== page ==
By Mike Hudson
Imagine for a moment, if you will, that you are selling your house. Now imagine that, at the closing, you are so lame brained that when your lawyer hands you the contract, you don’t read it or have it explained to you, and find out only later that the document while obligating you to transfer ownership, it didn’t require the “buyer” to do anything, like pay you any money for your house.
That, in a nutshell, is exactly what happened to Niagara Falls Mayor Paul Dyster and Gov. Andrew Cuomo, who – in 2013 – granted the Seneca Nation of Indians a 20 year extension on the compact that allows the tribe to operate the Seneca Niagara Casino here.
The Senecas got their 20-year extension, while the state and the city got absolutely nothing. The Senecas stopped all payments this past March, saying that there was nothing in the compact that required them to continue. And there isn’t.
Previously, the local share from casino revenue amounted to between $16 million and $21 million per year, every penny of which was squandered by Dyster, who is fond of bloated payrolls, “free” rock concerts and make work jobs for political cronies he refers to as “consultants.”
Some weeks ago, the state’s Financial Restructuring Board issued a series of recommendations for the city in an attempt to stanch the flow of blood red ink that now threatens to result in the imposition of an Albany-appointed hard control board that would wrest city finances away from the spendthrift Dyster administration.
State Assemblyman Angelo Morinello and state Sen. Rob Ortt characterized the city’s financial condition as “dire” and called the report a wakeup call for local politicians. The two issued a joint statement.
“There are two key takeaways from today’s announcement by the Financial Restructuring Board. First, the board delivered a forthright assessment of Niagara Falls’ government and the dire circumstances facing city taxpayers,” they wrote. “Make no mistake about it, we’re here because – for decades – every time the city had to make an important decision, they punted or they fumbled. Second, today offers city residents and officials a new start. The valuable recommendations put forth should serve as a starting point and blueprint for a systematic restructuring of city operations.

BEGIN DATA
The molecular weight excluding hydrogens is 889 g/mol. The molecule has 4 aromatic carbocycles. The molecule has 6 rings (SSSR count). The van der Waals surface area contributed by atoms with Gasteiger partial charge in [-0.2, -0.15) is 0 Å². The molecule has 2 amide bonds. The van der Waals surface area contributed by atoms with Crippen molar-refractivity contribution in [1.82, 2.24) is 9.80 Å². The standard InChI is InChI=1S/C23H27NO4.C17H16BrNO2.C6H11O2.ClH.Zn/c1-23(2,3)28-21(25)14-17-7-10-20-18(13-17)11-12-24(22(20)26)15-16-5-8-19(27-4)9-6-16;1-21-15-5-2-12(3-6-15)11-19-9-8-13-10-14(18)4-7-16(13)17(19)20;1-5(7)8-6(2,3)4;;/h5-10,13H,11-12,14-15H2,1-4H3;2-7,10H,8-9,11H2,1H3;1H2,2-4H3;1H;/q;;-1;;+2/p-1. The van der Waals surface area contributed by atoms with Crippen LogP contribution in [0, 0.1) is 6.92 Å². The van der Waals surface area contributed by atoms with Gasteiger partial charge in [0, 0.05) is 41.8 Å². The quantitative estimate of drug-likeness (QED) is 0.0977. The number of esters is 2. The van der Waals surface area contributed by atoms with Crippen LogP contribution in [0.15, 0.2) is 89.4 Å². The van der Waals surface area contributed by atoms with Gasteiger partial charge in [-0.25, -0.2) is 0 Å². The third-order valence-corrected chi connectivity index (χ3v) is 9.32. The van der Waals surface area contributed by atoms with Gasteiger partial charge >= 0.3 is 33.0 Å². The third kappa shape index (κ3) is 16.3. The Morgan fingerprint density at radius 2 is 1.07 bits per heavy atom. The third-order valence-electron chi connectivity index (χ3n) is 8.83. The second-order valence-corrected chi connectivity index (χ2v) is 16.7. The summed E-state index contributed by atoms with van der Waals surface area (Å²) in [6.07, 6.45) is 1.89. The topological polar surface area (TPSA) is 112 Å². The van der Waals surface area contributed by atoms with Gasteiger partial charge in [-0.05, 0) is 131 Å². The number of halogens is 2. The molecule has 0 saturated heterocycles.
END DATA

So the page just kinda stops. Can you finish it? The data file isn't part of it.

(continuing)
“Without drastic changes, the city is heading for a financial control board. Only when we abandon the failed policies of the past can we secure a bright future for Niagara Falls families and businesses,” they concluded.
For his part, Dyster offered up a “don’t worry, be happy” defense before going on to attack Morinello and Ortt.
“Frankly, it strikes as being a little bit political,” he said. “I can understand why at least one of those gentleman would like to deflect attention from issues he’s dealing with to something else.”
He was referring to some minor election law violations Ortt had been accused of, charges that were dismissed as unfounded (see related story).
Dyster wasn’t present at Monday’s city Council meeting, where the state board’s recommendations were debated. He had chosen the week for a Florida vacation, a much needed respite from the permanent vacation that is his job.
Instead, he sent his young city administrator, Nick Melson, to try to put a positive spin on the bad news.
“A lot of what the Financial Restructuring Board talked about were things that we were already doing,” Melson told the assembled lawmakers.
The board advocated for the consolidation of certain services and city departments as part of the fiscal overview, which has attached to it the possibility of up to $5 million in grant funding to facilitate the actions.
“What we have to do is work together and identify what recommendations we want to pursue and go back to the board, which meets quarterly, with an ask,” he said.
The state body singled out a pair of specific municipal divisions, the city’s emergency dispatch office and its civil service commission, calling for the organizations to merge with Niagara County government counterparts.
Ortt farmed out police and fire dispatch to the county Sheriff’s when he was mayor of North Tonawanda, a move that has saved millions. Why Dyster needed the state to tell him what he already should have recognized is unknown.
Other recommendations included consolidation of the city’s engineering, planning and community development departments, something Melson said the administration was less keen on.
In the end, Melson essentially said the city would pick and choose among the state board’s recommendations. Now that Dyster no longer has the casino cash to squander, that $5 million state grant is looking mighty good.